And this is exactly the reason, why I´m reading more books in English than in German. It´s incredibly hard to find well-written German books among the masses of poorly written ones and my reading taste doesn´t align with the general taste of my fellow countrymen. I was looking at a bestseller list today and almost half of the list were crime books, set in a specific German region (so called Regionalkrimis). And most of these books are incredibly bad and poorly written. 

 

 

How much time do you spend reading daily?

 

It depends on my spare time, the book that I´m reading and my general mind set. I´m reading at least an hour a day, but it can be much more than that.

 

 

Your bookshelf is full of different book genres. What are you favorite genres? Why are they special?

 

My favorite genre got to be science-fiction. I love learning about different cultures and technologies and how we sometimes can learn something about our own culture by reading a book set in a futuristic world. I have read some incredibly good books in this genre and I have so many more to explore. 

 

Besides science-fiction I´m reading almost anything. Classics, historical fiction, mysteries, psychological thrillers, literary fiction, non-fiction. I´m willing to give at least every genre a try. Even fantasy and romance, which are my least favorite genre.

 

 

 

Why reading is important to you?

 

Reading is incredibly relaxing and it is my way to reduce stress. I´m an introvert and I´m working in a job where I´m talking to people all day long. Being alone with a book after a long day at work is liberating and reading is something I´m doing for me and not for other people.

 

 

What are you three favorite book covers?

 

I love this specific Mary Stewart cover of Nine Coaches Waiting. Every time I look at it I want to sit in a cabriolet, driving through the mountains in France, heading towards an adventure of a lifetime.

 

The Penguin English Library editions are so pretty. They are all gorgeous, but my favorite is the edition of Far from the Madding Crowd.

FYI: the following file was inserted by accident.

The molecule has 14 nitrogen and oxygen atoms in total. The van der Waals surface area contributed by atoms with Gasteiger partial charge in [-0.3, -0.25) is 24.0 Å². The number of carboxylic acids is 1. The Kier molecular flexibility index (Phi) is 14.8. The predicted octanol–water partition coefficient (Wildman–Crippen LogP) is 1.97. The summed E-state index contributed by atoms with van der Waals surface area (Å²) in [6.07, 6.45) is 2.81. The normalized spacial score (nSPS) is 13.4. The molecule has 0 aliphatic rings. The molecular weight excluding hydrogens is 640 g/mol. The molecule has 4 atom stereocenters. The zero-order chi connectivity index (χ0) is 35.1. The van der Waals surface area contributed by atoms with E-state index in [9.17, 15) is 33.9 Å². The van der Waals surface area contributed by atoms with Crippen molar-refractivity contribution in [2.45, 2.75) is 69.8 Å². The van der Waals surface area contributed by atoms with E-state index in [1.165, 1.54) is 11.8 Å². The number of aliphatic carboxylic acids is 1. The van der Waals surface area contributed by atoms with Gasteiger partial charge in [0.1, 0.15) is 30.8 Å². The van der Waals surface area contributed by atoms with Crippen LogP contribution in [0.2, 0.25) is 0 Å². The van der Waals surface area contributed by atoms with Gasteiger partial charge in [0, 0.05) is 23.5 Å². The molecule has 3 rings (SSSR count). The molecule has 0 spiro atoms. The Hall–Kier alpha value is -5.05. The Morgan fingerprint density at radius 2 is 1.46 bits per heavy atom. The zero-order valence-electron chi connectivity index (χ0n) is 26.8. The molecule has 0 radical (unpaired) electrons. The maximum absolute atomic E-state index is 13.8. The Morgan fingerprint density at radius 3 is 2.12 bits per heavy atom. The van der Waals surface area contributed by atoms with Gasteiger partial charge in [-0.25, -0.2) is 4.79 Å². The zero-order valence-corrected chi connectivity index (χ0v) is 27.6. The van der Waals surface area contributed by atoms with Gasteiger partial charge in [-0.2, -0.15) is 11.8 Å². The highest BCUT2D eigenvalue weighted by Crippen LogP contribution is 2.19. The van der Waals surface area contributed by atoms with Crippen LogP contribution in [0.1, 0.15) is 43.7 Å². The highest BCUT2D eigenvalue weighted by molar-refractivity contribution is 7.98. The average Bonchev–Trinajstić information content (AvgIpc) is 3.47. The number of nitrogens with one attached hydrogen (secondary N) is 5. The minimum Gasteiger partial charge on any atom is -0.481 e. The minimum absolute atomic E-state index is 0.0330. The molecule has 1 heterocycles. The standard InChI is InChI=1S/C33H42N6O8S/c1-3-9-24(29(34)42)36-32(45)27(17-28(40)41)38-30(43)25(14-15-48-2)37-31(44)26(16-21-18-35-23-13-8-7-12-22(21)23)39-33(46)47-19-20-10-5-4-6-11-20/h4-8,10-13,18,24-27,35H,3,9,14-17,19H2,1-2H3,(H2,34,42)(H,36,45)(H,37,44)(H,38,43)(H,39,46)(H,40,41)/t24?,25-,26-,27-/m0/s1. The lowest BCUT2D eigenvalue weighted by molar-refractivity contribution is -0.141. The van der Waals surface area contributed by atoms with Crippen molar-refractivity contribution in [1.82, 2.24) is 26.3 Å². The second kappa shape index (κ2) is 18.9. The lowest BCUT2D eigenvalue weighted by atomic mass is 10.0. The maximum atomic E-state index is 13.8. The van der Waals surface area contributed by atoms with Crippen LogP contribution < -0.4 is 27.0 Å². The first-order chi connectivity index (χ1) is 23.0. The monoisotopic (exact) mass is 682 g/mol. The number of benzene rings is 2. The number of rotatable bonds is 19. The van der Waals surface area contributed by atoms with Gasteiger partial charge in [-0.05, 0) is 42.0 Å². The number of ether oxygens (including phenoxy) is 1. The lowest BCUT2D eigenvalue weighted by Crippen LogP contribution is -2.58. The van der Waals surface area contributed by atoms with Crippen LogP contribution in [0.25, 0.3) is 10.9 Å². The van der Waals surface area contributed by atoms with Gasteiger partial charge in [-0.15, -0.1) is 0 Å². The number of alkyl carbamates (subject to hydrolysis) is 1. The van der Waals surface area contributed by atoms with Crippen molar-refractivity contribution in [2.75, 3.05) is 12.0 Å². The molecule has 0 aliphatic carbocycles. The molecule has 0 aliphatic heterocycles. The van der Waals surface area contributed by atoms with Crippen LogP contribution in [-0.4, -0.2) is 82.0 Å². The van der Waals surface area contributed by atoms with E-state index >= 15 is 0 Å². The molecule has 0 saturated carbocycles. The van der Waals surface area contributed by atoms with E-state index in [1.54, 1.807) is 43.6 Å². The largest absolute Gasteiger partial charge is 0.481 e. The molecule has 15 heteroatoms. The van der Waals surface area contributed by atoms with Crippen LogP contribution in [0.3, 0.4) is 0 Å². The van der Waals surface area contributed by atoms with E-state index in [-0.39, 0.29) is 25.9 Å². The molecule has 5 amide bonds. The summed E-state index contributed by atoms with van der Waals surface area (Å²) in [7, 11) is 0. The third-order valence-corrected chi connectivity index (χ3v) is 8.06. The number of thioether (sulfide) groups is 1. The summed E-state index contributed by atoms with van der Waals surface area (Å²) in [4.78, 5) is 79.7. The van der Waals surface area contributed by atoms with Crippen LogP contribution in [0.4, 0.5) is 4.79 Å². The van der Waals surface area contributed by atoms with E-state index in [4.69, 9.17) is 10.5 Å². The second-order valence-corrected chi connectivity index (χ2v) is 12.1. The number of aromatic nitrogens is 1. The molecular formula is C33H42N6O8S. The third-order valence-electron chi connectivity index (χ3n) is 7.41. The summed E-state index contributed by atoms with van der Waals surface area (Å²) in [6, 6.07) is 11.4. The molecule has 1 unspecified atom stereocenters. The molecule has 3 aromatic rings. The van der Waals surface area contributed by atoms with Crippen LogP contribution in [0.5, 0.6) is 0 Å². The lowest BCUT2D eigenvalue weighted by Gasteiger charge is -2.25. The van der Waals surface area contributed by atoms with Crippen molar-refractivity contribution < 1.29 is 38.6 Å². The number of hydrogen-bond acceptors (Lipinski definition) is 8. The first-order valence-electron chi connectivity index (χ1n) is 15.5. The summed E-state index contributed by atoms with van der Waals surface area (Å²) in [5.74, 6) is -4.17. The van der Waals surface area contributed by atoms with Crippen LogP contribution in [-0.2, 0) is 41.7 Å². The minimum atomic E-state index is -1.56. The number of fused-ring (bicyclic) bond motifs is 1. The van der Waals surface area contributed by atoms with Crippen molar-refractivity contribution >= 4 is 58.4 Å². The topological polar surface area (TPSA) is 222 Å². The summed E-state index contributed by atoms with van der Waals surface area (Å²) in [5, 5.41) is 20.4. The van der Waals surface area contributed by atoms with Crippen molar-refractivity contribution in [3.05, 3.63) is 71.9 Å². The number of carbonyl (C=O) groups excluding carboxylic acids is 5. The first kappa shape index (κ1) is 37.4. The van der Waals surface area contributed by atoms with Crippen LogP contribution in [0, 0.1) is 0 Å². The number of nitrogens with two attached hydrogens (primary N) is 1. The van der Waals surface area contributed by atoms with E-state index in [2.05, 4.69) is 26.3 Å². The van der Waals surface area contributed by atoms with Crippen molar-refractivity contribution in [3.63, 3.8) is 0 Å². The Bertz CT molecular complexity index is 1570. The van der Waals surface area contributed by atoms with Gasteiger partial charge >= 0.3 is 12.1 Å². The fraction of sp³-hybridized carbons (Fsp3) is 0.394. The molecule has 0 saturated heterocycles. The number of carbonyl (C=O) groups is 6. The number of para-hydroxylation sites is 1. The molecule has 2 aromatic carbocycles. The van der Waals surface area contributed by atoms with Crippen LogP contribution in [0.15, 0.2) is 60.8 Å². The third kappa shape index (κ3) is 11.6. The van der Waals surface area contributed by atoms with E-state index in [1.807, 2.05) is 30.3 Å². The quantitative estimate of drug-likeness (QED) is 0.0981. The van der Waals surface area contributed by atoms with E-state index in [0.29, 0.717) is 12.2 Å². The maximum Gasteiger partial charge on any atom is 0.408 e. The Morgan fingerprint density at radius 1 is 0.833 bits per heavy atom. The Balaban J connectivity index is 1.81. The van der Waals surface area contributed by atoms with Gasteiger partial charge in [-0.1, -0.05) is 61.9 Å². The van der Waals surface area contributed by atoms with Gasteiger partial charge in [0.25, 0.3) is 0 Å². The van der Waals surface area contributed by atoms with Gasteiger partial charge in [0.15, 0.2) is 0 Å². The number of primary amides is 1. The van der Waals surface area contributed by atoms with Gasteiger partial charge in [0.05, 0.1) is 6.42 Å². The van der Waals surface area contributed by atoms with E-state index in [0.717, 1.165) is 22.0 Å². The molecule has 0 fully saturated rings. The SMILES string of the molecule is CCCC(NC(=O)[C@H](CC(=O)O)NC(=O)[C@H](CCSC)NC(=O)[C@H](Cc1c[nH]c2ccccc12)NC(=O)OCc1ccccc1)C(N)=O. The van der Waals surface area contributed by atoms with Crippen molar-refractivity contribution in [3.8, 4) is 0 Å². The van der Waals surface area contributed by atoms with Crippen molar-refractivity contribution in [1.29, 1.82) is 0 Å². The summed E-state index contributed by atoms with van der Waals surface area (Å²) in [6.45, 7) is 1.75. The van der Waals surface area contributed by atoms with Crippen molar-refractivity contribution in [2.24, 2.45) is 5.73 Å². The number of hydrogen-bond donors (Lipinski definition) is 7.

And I really like the Patricia Highsmith covers by Virago, especially this one because of its simplicity:

 

Far from the Madding Crowd - Thomas HardyDeep Water: A Virago Modern Classic (Virago Modern Classics) - Patricia Highsmith,Gillian Flynn

 

 

How do you choose your next book to read?

 

I´m one big mood reader. I choose my next book on a complete whim.

 

 

Which books are you most excited recommending to your followers?

 

Chernobyl Prayer by Svetlana Alexievich. It´s infuriating, harrowing, devastating, saddening and bloody fantastic.

 

Chernobyl Prayer: A Chronicle of the Future - Svetlana Alexievich,Anna Gunin,Arch Tait 

 

 

A book that changed your life?

 

My most dreaded question and I´m going to be a bore with this one. I can´t think of a book that has changed my life. I will name two books, however, that changed my reading life. Cloud Atlas and A Place of Greater Safety. These two books made me realize that there isn´t an English book out there that is too difficult to read.

 

Cloud Atlas - David MitchellA Place of Greater Safety - Hilary Mantel

 

 

A paper book or an e-book?

 

A couple of years ago I only read e-books, nowadays I prefer paper books. There is something satisfying in holding a physical book in your hands and to see the progress you are making.

 

 

Three titles for a sunny spring day?

 

Three books from different genres, all of them exciting and fun to read. Perfect for a sunny spring day:

 

 

Love Insurance - Earl Derr BiggersThe Moonspinners - Mary StewartThe Martian - Andy Weir

 

 

Favorite quote?

 

“If you can't explain it to a six year old, you don't understand it yourself.”